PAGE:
Wine Pairing: Grillo, Falanghina, Sauvignon Blanc
Another trip down memory lane. As a child asking “What’s for dinner?”, I used to dread hearing the words “pasta acciughe,” Italian for “anchovy pasta.” But unlike many kids today, my brother and I had to eat, or at least try, whatever was put in front of us. “It’s an acquired taste,” my dad would say.
Well, I must admit it took me a few years to acquire that taste, but now I’m happy I did. Pasta acciughe was frequently served in our home as a first course on Friday nights, as well as during Lent, when we weren’t allowed to have meat. For the longest time, I thought having to eat it was a kind of penance for misbehaving.
Anchovy sauce is both simple to prepare and cooks in about the same time it takes to make the pasta. There are many variations of this dish, but mine is among the most straightforward. It has 4 ingredients: olive oil, garlic, anchovies, and fresh parsley. What I like most about it is that nothing interferes with the pungent, slaty, savory flavor of the anchovies. And although this dish is sometimes served sprinkled with toasted breadcrumbs, I prefer to enjoy mine plain. For me, the breadcrumbs detract from the unctuous texture and briny flavor of the sauce.
For this recipe, I like to use canned salt-cured fillets packed in oil. My favorite brand is Agostino Recca.
Spaghetti with Anchovy Sauce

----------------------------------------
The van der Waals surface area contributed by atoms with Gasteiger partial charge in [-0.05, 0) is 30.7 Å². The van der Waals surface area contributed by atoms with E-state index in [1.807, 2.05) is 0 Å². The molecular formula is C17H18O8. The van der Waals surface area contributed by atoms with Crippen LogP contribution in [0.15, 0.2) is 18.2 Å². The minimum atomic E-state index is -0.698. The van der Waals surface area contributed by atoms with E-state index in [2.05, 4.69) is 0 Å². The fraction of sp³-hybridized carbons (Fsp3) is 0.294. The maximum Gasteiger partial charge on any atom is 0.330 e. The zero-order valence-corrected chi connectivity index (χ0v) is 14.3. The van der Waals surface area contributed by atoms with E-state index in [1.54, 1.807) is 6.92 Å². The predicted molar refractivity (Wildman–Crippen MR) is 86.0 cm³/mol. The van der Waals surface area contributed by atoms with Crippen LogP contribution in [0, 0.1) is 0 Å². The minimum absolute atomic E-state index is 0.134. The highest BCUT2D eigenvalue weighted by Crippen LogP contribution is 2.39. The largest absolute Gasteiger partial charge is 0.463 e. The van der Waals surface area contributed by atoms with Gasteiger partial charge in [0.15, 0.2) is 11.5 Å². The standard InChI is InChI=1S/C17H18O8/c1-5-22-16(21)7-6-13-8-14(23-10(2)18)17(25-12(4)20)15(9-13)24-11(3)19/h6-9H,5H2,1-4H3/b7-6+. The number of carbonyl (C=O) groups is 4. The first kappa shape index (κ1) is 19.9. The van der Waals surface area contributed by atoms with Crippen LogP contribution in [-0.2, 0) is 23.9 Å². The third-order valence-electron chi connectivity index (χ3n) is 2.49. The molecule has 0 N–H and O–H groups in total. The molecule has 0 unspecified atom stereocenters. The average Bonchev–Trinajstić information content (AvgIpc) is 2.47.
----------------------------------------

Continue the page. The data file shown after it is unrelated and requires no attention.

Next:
1/4 cup extra-virgin olive oil
1 clove garlic, minced fine
10 anchovy fillets packed in oil, drained
8 oz spaghetti
2 tablespoons of chopped flat-leaf parsley
Freshly ground black pepper
In a 10” heavy bottomed skillet, poach the garlic in the olive oil over low heat for approximately 10 to 15 minutes. The garlic should take on only a minimum of color.
Mid-way through the poaching, start cooking the pasta in well salted water. Try to time the cooking of the pasta so that it will be al dente when the sauce if finished.
When the garlic is finished poaching, place the anchovies in the pan and continue to cook mashing them with the back of a wooden spoon until they dissolve into the oil. (About 2 minutes.) When they have dissolved, add the parsley and continue to cook still over low heat for about 2 minutes.
Using tongs or a spaghetti fork, transfer the cooked pasta to the skillet. Take off the heat and toss the pasta with the sauce until nicely coated. If the sauce is too thick, add a tablespoon of the pasta water to loosen it up.
Sprinkle, if desired, with some freshly ground black pepper and serve.
Wine Pairing: Pecorino, Falanghina.